Market research firm Lucintel expects the global beauty market to reach a value of around $265 billion by 2017. It also expects the industry to grow at a compounded annual growth rate, or CAGR, of 3.4% from 2012 to 2017. In addition, it expects the personal care products industry to reach $670 billion by 2017.

In light of these positive industry cues, let's take a look at how Nu Skin Enterprises (NYSE:NUS) has performed in comparison with Avon Products (NYSE:AVP) and Sally Beauty Holdings (NYSE:SBH).

The strong performance continues
Nu Skin's dream run continued during its fourth quarter of fiscal 2013. For the first time, the company's quarterly revenue breached the $1 billion mark, and Nu Skin finished the fiscal year with over $3 billion in sales. This represented an annual growth of 49% from the prior fiscal year.

On the heels of strong top-line growth, the company returned a good amount of cash to its shareholders by paying $71 million in dividends and repurchasing $141 million worth of common stock in 2013. Apart from this, Nu Skin's stock appreciated close to 300% in 2013. Looking ahead, its robust performance seems likely to continue.

The catalysts
Nu Skin's growth has been fueled by the introduction of a new product to the ageLOC anti-aging lineup -- the TR90 weight management and body-shaping system. Nu Skin launched this product in many regions of the world on a limited time offer, or LTO, basis. It has generated $560 million in sales, which makes this the largest product launch in the company's history.

China has been a major growth driver for Nu Skin. In Greater China, the company registered a whopping 248% year-over-year growth during the fourth quarter of fiscal 2013. However, the momentum waned when the company received media attention for allegedly running a pyramid scheme. Pyramid schemes are illegal in China, and Nu Skin is on the radar of regulatory authorities in the country.

However, Nu Skin has managed to escape a harsher judgment from Chinese authorities as it received a minimal penalty of $540,000. The company has said that it will resume corporate-hosted business meetings and it will start accepting applications for new salespeople next month. Consequently, this timely relief should enable the company to achieve its projected global growth rate of 20% to 24% for the first quarter of fiscal 2014.

Avon in trouble
Unlike Nu Skin, Avon hasn't seen great results in China. It registered a 50% year-over-year decline in revenue from China in its fourth quarter of fiscal 2013 . To make matters worse, Avon is witnessing issues around the world and it is trying to turn itself around, but it has offered no timeline to investors for this.

In sharp contrast to the terrific revenue growth of Nu Skin, the multi-level marketing, or MLM, model hasn't been working in favor of Avon ever since it adopted this model in 2005. This is exemplified by the revenue growth chart below:

NUS Revenue (TTM) Chart

NUS Revenue (TTM) data by YCharts

Avon clearly lags its peers by a huge distance. Its downfall has come on the back of decreases in its number of sales associates, which has led to lower sales. During the fourth quarter, its active representative total declined 5% year-over-year. This resulted in a 10 % decline in units and as a result, Avon's earnings per share declined from $0.36 last year to $0.34.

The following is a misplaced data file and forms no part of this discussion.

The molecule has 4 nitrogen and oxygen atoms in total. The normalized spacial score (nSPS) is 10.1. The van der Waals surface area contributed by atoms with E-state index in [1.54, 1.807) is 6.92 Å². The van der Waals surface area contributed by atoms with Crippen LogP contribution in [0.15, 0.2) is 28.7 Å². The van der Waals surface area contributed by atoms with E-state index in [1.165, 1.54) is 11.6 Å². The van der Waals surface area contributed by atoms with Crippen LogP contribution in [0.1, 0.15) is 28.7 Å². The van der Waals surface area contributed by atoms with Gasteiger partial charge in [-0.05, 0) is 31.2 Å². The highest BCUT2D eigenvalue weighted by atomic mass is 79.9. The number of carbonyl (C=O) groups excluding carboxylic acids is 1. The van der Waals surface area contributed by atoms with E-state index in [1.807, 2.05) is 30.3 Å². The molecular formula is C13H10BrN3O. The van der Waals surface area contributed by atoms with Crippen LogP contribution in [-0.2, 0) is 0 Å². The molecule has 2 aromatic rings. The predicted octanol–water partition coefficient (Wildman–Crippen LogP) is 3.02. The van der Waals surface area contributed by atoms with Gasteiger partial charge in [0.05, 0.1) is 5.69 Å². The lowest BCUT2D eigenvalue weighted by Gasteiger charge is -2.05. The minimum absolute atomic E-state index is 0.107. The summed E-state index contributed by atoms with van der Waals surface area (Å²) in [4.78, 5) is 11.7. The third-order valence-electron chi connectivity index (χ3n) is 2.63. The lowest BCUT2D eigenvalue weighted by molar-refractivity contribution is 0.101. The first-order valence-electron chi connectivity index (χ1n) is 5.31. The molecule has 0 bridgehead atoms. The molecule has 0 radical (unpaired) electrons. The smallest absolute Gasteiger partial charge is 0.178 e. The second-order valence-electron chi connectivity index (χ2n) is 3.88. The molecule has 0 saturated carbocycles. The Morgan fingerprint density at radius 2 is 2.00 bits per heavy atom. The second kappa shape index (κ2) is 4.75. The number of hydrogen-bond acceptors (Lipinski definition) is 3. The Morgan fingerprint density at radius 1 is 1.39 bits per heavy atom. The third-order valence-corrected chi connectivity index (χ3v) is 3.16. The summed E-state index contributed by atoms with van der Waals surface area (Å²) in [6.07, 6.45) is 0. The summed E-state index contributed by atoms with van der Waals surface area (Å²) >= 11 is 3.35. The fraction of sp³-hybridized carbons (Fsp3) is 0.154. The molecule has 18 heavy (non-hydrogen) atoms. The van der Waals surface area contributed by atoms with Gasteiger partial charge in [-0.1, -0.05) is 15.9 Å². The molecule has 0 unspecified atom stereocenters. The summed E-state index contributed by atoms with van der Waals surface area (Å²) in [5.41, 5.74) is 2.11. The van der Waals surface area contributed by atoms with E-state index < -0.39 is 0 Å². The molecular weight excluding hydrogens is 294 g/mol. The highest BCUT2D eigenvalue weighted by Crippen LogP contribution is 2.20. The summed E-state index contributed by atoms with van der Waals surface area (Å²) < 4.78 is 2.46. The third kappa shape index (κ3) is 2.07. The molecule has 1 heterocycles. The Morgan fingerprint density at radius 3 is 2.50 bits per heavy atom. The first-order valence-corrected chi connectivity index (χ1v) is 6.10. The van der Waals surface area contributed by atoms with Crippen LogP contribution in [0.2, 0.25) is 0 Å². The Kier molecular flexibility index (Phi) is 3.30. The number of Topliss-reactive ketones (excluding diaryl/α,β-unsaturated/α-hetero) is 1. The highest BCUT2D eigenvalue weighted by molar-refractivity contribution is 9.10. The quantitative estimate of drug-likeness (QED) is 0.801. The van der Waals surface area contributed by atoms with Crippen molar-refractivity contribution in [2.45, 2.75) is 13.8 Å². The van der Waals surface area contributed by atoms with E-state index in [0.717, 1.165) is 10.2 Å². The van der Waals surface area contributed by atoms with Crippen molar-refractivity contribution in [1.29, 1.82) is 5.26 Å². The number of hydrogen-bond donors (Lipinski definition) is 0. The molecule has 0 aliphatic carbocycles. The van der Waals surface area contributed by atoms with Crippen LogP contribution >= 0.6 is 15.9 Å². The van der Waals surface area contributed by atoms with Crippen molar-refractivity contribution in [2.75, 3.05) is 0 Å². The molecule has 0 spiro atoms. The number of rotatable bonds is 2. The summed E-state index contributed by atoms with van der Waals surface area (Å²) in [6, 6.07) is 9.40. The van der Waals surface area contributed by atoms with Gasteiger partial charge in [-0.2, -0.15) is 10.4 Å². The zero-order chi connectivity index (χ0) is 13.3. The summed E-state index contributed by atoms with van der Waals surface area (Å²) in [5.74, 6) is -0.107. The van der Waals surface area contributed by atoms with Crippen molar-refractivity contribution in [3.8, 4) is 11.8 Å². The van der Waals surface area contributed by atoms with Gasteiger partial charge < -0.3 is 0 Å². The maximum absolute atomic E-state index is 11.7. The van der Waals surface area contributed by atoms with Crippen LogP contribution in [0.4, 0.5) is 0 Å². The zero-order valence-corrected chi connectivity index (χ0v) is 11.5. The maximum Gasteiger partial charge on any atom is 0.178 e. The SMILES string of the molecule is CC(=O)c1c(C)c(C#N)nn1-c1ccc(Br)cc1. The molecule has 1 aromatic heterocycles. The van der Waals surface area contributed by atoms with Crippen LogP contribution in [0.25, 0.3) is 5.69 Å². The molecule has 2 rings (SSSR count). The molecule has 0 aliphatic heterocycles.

Avon is looking to strengthen its personal care, fashion, and home segments, which have performed better in relative terms. Personal- and beauty-care products offer huge global opportunities, as noted earlier, and Avon is trying to turn itself around by increasing its share in these segments. The third-quarter launch of Encanto and the fourth-quarter launch of Instinct in the body line and fragrance segments, respectively, have provided some relief to the company.

Also, Avon has inked a deal with Korres , a premium all-natural product line, in order to bolster its revenue from the Americas. In addition, it is also exiting non-performing regions to increase its profitability. Avon has also finally decided to abandon the implementation of its service model transformation, or SMT, initiative as it proved counterproductive during its pilot phase in Canada.

However, it might take some time before Avon manages to turn itself around completely.

Sally's traditional model is doing well
Sally doesn't rely on controversial MLM schemes for growth. It relies on the conventional distribution and retail of its products through a network of more than 4,000 stores. As a result, Sally posted solid fourth-quarter results for fiscal 2014. Sally's business has performed well in the past few quarters, and growth in the beauty-systems segment is driving its results.

On a consolidated basis, Sally's same-store sales, or comps, increased 2.2% year-over-year in the fourth quarter, the best figure the company has achieved in several quarters. In addition, Sally saw solid sales growth across its segments, marked by traffic improvements in its beauty-supply segment and strong execution in its beauty-systems business. However, in comparison with its peers, Sally is overly reliant on the domestic market for its success.

Nu Skin seems to be the pick of the lot for aggressive investors with higher risk-taking capacities. On the other hand, Avon should be avoided until and unless its turnaround bears fruit. Finally, for the conservative investor, Sally could be a good pick since it relies on a time-tested business model and avoids the controversies associated with a MLM model.

Neeta Seth has no position in any stocks mentioned. The Motley Fool has no position in any of the stocks mentioned. Try any of our Foolish newsletter services free for 30 days. We Fools may not all hold the same opinions, but we all believe that considering a diverse range of insights makes us better investors. The Motley Fool has a disclosure policy.